Part Two - Concern is expressed that the school had evolved into a community of sub-communities. Overriding security concerns are contributing to a perceived closing off of people and public spaces. While some individuals were continuing to grow and opening to the process, others were withdrawing, afraid of being hurt. One person is heard to say “I need help,” another “I’m hurting too,” and still another “I don’t know what you’re talking about.” People are just beginning to learn how to verbalize feelings and distinguish them from ideas and judgments. Two sisters' conversation about the school becomes a public matter of differing perspectives about how M-T has changed. A mother and daughter disagree over an interpretation of something they’ve both just heard. A non-verbal statement of agreement is interpreted as such by an observant student; and another, when confronted with “Where are you right now?” reveals: “I’m thinking about where I’m going....”

Part Three - Individual group members acknowledge support they’ve received from one another. Modeling ownership statements and taking responsibility for direct and indirect statements, a student says “Okay, I’ll tell you where I’m at” right before his outburst. A “this year is not like last year” statement leads to a difference of opinion. When a staff member asks, “Does anybody object if I leave?” someone says yes, and he doesn’t. Mr. Bernard Heller, a visiting Guidance Counselor from the high school, summarizes his observations:  “Some are superficial and cannot relate to the conversation, others  torn because of their dedication.” (Applause.) An exasperated staff member says, “We’re bucking the whole society with what we’re doing here, we’re bucking the times.” A recent tragedy in California is discussed. “Does what happens in California affect us here? Do we have a piece of them?”

“I am you,” a staff member observes, ”and you are me.” A student, responding to the call of nature, gets up to leave the room and is asked where she‘s going. “I have to go to the bathroom” she says, and is accompanied by peals of laughter from her peers. A train whistle is heard. Another guest is introduced. A proposal is made recommending the school be closed in June because it isn’t working. Suddenly, the person whose coat was taken gets up and leaves the room, proclaiming feelings of hurt and rejection.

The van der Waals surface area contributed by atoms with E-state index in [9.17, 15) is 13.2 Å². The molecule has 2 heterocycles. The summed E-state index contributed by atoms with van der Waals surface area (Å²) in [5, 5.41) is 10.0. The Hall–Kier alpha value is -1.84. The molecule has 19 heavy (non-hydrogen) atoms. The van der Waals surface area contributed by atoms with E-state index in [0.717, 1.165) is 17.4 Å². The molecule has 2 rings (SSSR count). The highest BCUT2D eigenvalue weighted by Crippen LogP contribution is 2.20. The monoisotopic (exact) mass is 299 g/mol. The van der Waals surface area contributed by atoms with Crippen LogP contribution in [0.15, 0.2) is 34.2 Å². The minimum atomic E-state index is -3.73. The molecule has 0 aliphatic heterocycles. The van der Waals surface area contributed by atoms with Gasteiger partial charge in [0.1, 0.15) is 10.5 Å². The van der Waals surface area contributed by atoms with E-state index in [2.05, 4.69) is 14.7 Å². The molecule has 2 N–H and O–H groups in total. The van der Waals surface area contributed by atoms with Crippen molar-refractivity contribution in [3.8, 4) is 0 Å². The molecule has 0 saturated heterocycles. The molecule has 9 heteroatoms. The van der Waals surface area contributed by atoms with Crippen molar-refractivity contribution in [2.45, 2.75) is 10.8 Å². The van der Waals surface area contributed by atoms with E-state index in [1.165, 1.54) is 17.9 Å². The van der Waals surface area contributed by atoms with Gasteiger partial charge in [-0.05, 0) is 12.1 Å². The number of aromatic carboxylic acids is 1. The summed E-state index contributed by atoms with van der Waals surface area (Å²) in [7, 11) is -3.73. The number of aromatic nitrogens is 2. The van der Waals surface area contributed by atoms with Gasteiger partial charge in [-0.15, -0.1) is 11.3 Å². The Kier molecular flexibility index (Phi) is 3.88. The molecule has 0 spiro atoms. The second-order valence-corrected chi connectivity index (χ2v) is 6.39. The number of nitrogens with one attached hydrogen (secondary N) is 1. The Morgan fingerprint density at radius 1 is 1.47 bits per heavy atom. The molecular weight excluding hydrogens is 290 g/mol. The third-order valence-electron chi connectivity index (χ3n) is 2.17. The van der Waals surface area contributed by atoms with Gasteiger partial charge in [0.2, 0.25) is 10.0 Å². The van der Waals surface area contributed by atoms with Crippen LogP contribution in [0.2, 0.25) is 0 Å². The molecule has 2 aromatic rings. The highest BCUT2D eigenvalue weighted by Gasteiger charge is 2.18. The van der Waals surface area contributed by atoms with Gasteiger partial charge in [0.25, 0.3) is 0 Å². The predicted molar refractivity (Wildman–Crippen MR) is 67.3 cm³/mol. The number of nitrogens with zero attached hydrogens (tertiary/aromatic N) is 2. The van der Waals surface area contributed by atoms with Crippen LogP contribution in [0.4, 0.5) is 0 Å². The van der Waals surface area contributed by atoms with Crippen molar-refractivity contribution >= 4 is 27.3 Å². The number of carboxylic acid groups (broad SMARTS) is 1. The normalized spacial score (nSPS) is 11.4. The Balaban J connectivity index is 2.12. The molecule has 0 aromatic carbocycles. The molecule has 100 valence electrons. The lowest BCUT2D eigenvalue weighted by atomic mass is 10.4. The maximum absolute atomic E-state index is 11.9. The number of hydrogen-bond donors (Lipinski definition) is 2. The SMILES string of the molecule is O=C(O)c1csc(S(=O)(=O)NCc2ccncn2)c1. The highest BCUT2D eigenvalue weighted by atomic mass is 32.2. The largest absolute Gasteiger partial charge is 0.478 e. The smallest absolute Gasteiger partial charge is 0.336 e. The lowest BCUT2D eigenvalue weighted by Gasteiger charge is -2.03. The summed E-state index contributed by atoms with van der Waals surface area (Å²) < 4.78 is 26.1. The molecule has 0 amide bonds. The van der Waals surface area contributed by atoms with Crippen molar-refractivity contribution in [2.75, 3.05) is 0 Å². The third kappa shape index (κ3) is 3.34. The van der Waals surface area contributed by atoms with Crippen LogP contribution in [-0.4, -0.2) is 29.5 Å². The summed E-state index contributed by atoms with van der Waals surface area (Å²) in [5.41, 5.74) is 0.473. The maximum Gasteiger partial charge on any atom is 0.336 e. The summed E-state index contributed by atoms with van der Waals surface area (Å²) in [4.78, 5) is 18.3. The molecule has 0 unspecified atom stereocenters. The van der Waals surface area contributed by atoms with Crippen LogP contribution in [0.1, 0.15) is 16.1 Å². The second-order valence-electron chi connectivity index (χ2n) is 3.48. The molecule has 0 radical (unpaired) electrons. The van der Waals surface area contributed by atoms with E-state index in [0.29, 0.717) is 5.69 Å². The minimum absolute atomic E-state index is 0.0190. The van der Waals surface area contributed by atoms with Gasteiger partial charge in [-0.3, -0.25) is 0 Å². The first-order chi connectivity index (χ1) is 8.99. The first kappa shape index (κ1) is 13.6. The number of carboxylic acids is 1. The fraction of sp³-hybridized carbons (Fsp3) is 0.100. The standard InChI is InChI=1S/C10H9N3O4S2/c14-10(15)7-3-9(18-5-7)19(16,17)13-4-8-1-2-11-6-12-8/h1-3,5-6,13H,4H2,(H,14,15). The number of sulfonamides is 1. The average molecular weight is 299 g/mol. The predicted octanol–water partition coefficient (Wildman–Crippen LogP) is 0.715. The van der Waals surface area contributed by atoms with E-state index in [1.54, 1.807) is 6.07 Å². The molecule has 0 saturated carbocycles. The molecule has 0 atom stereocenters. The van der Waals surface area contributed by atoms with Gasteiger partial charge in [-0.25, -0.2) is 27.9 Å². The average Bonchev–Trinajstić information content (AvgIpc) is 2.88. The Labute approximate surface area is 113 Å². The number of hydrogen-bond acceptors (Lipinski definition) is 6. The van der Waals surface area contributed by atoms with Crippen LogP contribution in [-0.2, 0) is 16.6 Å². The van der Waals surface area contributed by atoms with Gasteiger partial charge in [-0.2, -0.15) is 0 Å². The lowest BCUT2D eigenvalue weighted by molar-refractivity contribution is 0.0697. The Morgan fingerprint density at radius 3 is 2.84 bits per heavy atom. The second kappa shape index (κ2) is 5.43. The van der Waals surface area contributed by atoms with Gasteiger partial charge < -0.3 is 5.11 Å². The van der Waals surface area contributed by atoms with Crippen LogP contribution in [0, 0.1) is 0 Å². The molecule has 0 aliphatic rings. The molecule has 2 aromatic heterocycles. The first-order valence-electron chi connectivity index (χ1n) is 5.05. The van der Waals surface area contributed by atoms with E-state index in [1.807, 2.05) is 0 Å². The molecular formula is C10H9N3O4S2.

Part Four - A student follows her mother downstairs. More students follow them to lend support. Now a crying student storms out. Others follow. An emotional male takes center stage to say “we’re all falling apart” and verbalizes his feelings to shouts of “shut up” and “no, you shut up. People are upset and no one is doing a damn thing” he says, going down to assist the others. “Let’s not deal in generalizations,” a staff member suggests. “Let’s speak for ourselves.” “I think everything is going fine this year,” a student interjects. “It’s possible that everything is fine for some while for others everything is falling apart. There are always choices to be made,” the staff member observes. People who had left are beginning to return. A student says “I’m willing to make it better. We’re a community and we should be able to work together." The crying student who left returns and shares her conflicted feelings.

Hurt by her sister’s negative opinion of the school this year, she says “I want this school to work. It helped me. My education is the only thing that’s important to me. If it doesn’t work....I’ll quit school. I’m willing to do something about it.” Numerous students who now speak open the door to more confrontation and more taking of personal responsibility, followed by sustained periods of silence. “You need help,” a young woman says to her male classmate. “Why do you come here at all?” asks a member of the staff. A proposal is made by another staff member to award life experience credit for all of that student's classes (and for anyone else who doesn’t want to come to this school), carrying them on our rolls for the rest of the year, at which point the school will close for good. “Does everyone really think this year was THAT bad?" asks a male student who has not yet spoken. "NO," replies a chorus of voices at once. There are comparisons made with “last year” and more controversy ensues.

Part Five - Student outpouring of complaints about this year's comparisons with last year continued. Mr. Heller left 30 minutes late for his next meeting. He departed to applause and with a piece of advice for all concerned he called a cliché, “To thine own self be true.” A former 1976 graduate spoke to the positive energy level of the meeting and non-functional behavior he observed. Even in 1976 people were hearing the same thing these students were concerned about, hearing how last year was a better year or so different. “It’s been seven years and a lot of effort has been invested. The energy here is good,” he told them. “Everything you said makes a lot of sense,” said a current student, directing her comment to him. A staff member shared her fantasy of what she expected her experience would be like. “It wasn’t at all like that. Everything wasn’t smooth and friendly, and staff members didn’t always agree. Sometimes things got tough, and that was when the school was working best. It worked when people talked to one another....real.”